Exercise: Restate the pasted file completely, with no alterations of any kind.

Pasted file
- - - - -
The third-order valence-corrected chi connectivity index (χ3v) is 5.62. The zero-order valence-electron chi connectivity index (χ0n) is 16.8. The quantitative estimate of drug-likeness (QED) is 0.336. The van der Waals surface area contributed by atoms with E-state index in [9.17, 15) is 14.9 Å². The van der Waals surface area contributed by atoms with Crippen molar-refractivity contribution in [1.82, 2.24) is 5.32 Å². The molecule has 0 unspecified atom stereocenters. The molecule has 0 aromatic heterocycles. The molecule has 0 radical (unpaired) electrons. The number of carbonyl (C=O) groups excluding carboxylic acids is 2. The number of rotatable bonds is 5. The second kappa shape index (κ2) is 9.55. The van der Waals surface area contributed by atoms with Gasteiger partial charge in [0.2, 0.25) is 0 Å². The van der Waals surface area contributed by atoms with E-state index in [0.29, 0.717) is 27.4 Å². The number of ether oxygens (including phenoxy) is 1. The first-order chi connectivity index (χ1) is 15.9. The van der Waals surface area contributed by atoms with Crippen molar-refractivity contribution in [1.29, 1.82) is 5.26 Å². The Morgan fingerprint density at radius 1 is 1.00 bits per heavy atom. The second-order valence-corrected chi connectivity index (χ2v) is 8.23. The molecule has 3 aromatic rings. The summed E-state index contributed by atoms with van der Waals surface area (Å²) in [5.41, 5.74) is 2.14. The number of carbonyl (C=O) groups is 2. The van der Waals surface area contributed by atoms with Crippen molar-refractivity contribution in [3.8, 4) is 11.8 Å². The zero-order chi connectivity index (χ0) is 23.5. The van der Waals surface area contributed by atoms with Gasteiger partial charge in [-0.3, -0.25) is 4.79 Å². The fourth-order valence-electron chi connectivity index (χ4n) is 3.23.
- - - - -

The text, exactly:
The third-order valence-corrected chi connectivity index (χ3v) is 5.62. The zero-order valence-electron chi connectivity index (χ0n) is 16.8. The quantitative estimate of drug-likeness (QED) is 0.336. The van der Waals surface area contributed by atoms with E-state index in [9.17, 15) is 14.9 Å². The van der Waals surface area contributed by atoms with Crippen molar-refractivity contribution in [1.82, 2.24) is 5.32 Å². The molecule has 0 unspecified atom stereocenters. The molecule has 0 aromatic heterocycles. The molecule has 0 radical (unpaired) electrons. The number of carbonyl (C=O) groups excluding carboxylic acids is 2. The number of rotatable bonds is 5. The second kappa shape index (κ2) is 9.55. The van der Waals surface area contributed by atoms with Gasteiger partial charge in [0.2, 0.25) is 0 Å². The van der Waals surface area contributed by atoms with E-state index in [0.29, 0.717) is 27.4 Å². The number of ether oxygens (including phenoxy) is 1. The first-order chi connectivity index (χ1) is 15.9. The van der Waals surface area contributed by atoms with Crippen molar-refractivity contribution in [1.29, 1.82) is 5.26 Å². The Morgan fingerprint density at radius 1 is 1.00 bits per heavy atom. The second-order valence-corrected chi connectivity index (χ2v) is 8.23. The molecule has 3 aromatic rings. The summed E-state index contributed by atoms with van der Waals surface area (Å²) in [5.41, 5.74) is 2.14. The number of carbonyl (C=O) groups is 2. The van der Waals surface area contributed by atoms with Crippen molar-refractivity contribution in [3.8, 4) is 11.8 Å². The zero-order chi connectivity index (χ0) is 23.5. The van der Waals surface area contributed by atoms with Gasteiger partial charge in [-0.3, -0.25) is 4.79 Å². The fourth-order valence-electron chi connectivity index (χ4n) is 3.23.